5-0 out of 5 stars Maps and so much more. . . .
    As an avid traveler, I've missed having a good set of world maps, and this book more than met my expectations. The maps are clear, readable and up-to-date. But there's so much more here--the "Images of Earth" from outer space are truly breathtaking. The "Introduction to World Geography" is misnamed. In 50 or so beautifully laid out pages, all the statistical information you'd ever need to know about our world is beautifully laid out in maps, graphs and charts--everything from wealth to health to population to natural resources to climate to migration patterns and more. A gazetteer of nations contains thumbnail descriptions of countries with key facts available at a glance. This is the kind of book a bright child will pour over for hours, and remember forever. ... Read more

    Isbn: 0195219864
    Sales Rank: 62679
    Subjects:  1. Atlases    2. Atlases - General    3. Atlases - World    4. Reference   


    Atlas of World History
    by Patrick K. O'Brien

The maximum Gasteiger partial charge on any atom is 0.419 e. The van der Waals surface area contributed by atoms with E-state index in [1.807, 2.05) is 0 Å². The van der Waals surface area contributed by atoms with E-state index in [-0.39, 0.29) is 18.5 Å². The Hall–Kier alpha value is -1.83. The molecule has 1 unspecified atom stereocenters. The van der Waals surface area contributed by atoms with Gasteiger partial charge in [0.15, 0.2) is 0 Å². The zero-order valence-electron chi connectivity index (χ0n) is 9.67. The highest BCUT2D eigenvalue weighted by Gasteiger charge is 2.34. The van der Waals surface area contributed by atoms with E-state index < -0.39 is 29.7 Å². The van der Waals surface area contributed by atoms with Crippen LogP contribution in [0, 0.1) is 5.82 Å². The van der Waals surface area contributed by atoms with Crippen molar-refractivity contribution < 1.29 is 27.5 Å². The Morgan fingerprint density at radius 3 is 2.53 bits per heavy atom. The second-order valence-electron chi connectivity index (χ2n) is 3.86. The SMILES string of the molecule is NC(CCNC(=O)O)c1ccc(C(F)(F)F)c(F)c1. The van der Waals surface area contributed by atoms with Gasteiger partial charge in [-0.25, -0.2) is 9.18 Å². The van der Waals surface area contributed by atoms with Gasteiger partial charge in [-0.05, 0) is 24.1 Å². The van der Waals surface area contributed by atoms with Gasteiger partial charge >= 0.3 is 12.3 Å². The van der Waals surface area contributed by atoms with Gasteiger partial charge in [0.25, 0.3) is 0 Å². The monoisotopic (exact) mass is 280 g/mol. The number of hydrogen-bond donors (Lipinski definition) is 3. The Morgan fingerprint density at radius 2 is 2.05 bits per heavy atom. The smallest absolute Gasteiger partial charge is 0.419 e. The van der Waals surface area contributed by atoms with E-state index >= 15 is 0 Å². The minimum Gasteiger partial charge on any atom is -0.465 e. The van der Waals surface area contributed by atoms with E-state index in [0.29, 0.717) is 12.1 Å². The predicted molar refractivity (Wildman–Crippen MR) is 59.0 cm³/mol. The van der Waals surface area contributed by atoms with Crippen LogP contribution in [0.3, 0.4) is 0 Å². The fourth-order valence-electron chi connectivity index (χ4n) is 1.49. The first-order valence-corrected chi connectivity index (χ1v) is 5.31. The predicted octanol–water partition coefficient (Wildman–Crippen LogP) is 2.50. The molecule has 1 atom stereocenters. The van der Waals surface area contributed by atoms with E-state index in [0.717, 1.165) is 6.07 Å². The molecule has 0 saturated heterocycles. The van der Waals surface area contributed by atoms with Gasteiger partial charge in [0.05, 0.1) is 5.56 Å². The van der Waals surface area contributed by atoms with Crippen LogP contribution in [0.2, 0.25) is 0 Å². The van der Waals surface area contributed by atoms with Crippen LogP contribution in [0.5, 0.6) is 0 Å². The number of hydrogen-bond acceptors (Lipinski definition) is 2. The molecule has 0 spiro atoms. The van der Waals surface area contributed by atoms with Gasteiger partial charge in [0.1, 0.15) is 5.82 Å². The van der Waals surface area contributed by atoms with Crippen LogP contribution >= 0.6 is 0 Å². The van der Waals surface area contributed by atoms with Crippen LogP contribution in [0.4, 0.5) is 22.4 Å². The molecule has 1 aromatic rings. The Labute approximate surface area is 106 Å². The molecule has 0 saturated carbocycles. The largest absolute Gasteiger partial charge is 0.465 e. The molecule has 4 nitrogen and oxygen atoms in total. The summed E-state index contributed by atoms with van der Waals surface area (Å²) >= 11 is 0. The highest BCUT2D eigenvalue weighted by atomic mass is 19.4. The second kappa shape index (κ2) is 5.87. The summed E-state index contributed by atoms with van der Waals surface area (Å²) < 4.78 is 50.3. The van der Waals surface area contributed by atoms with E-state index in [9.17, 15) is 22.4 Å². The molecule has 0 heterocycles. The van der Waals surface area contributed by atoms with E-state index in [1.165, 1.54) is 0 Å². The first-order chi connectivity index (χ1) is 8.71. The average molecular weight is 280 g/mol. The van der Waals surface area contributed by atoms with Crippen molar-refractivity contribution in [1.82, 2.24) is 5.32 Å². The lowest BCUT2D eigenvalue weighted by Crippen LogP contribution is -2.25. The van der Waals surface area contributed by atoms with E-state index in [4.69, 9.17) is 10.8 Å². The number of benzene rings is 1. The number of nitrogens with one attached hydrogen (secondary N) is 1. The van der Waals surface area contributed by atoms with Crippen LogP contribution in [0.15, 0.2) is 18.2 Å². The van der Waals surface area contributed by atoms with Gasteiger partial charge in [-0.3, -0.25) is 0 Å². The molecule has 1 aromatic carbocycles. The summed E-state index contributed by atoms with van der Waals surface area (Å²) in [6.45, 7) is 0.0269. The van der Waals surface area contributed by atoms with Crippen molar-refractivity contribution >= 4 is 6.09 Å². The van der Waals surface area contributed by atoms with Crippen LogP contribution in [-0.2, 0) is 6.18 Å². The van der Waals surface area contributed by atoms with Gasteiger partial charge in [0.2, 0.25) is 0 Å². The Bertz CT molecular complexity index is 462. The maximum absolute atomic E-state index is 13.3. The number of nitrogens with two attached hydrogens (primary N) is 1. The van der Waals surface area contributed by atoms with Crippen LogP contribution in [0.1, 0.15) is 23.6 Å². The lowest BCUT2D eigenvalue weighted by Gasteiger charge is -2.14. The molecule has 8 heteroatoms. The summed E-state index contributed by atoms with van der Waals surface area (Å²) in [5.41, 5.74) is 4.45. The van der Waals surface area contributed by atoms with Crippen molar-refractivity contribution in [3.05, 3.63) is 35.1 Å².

Average Customer Review: 4.5 out of 5 stars
    Hardcover (01 October, 1999)
    list price: $85.00 -- our price: $53.55
    (price subject to change: see help)
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    Reviews (9)

    5-0 out of 5 stars The Best World History Atlas Book Anywhere
    The Oxford Atlas is the best of all competitors. It is full-size, high quality ink and paper, 368 pages and covers most areas of history from the caveman to the present time. I am not speaking of the concise edition but of the full-size edition. The ISBN number is #0195215672.

    This book covers about 2,000,000 years of history from the origins of humanity to the year 2000. The Atlas is the result of over three years' work by internationally renowned cartographers, an expert editorial team and specialist academic consultants.